During the first set of the release party, Emilie-Claire did How High the Moon (Hamilton/Lewis, 1940), not Les Paul and Mary Fords arrangement, but Ella Fitzgeralds arrangement, and there it was: Emilie-Claires model for totally swinging free and completely naturalElla. To round off this little portrait of a style, while listening to Our Love is Here to Stay (Gershwin/Gershwin, 1938), I was struck by the intimacy of her stylings, and the work of Blossom Dearie came to mind. Feels right.
Her repertoire at all times includes a few numbers by Antonio Carlos Jobim. So Dança Samba is the most beautifully balanced number on the record, mixing vocal and accompaniment just so, integrating a seamlessly smooth solo by the great John Johnson on tenor sax, and allowing the two Mar(c)ks, Rogers and Kelso, to engage in some fine bass/drum conversations. Jobims gently swinging beat, samba or bossa nova, and sensuous Portuguese lyrics bring out several other of Ms. Barlows best sides: the fluty quality of her attack; her uncanny ability to improvise or scat in any language while fitting in with the band like another instrument. Speaking of her band, Emilie-Claire is lucky to have Rob Pilch with her on guitar making those clear glass tones sparkle around her like a cloud of sequins.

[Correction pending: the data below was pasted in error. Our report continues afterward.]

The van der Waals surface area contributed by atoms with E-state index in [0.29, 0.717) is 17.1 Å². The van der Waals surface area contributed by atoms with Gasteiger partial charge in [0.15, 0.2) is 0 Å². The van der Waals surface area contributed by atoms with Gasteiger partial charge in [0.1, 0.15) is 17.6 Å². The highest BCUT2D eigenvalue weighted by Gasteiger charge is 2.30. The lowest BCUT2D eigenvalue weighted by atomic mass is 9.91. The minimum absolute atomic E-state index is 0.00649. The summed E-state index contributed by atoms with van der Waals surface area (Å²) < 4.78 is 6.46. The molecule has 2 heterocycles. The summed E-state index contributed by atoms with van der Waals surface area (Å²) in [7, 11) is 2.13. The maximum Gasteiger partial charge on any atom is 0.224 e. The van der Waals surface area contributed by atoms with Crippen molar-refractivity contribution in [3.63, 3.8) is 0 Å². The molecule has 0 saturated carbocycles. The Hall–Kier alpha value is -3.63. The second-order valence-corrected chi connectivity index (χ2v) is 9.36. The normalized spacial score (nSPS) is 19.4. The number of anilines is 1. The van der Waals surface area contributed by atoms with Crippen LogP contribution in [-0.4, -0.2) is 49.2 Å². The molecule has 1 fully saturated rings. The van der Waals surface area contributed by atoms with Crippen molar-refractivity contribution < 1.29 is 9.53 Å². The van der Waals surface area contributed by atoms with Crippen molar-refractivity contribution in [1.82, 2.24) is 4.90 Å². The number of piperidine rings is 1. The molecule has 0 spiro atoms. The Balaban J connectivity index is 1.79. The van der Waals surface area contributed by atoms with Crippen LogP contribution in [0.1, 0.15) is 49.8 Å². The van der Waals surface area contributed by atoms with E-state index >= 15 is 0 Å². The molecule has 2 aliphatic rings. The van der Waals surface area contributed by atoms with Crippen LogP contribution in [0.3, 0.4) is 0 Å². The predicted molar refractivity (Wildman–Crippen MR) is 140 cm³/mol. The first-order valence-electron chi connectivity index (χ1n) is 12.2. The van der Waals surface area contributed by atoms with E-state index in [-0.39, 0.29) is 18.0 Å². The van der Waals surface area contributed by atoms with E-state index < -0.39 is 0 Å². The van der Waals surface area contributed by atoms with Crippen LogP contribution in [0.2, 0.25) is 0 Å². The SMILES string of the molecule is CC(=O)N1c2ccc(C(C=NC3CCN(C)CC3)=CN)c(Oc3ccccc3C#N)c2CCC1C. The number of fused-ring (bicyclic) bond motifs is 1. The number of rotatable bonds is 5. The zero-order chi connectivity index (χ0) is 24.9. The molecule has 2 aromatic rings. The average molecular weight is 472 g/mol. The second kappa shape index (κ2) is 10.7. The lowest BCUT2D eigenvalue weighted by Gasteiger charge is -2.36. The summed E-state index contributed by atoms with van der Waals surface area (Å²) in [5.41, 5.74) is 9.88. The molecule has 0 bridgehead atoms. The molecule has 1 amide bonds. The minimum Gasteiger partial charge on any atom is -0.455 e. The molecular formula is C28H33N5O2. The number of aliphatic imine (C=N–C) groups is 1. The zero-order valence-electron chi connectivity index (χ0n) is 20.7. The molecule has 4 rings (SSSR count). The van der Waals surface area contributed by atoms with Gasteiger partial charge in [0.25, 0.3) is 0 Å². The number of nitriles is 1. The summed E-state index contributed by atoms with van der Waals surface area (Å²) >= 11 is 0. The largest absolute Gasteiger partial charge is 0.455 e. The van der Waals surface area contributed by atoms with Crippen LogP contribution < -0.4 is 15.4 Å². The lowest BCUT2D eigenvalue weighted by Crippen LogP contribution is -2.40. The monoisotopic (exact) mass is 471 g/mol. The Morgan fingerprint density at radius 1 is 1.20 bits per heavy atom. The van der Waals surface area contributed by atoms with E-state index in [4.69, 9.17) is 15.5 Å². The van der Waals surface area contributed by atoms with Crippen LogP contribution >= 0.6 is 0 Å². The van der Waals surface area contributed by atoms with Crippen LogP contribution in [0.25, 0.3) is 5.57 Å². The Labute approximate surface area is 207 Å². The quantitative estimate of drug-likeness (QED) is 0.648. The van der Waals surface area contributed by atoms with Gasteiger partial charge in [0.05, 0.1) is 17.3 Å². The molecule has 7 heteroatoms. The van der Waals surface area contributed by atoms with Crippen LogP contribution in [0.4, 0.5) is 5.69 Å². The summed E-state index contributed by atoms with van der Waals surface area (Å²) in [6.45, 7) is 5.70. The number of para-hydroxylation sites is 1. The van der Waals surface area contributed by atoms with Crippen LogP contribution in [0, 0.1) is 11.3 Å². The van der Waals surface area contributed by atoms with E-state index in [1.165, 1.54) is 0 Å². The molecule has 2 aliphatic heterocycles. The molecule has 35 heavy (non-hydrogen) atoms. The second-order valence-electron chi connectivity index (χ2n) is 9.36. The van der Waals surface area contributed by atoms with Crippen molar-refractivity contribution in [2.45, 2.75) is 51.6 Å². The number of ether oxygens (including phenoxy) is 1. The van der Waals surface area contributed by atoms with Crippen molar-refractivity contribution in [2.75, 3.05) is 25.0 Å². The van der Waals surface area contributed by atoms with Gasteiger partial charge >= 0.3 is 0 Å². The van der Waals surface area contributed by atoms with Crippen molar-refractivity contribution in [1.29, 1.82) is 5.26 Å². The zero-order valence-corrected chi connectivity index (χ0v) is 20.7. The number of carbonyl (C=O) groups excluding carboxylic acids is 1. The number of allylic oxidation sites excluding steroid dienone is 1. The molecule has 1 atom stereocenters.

Like a Lover is a very successful step into a new maturity for this accomplished artist.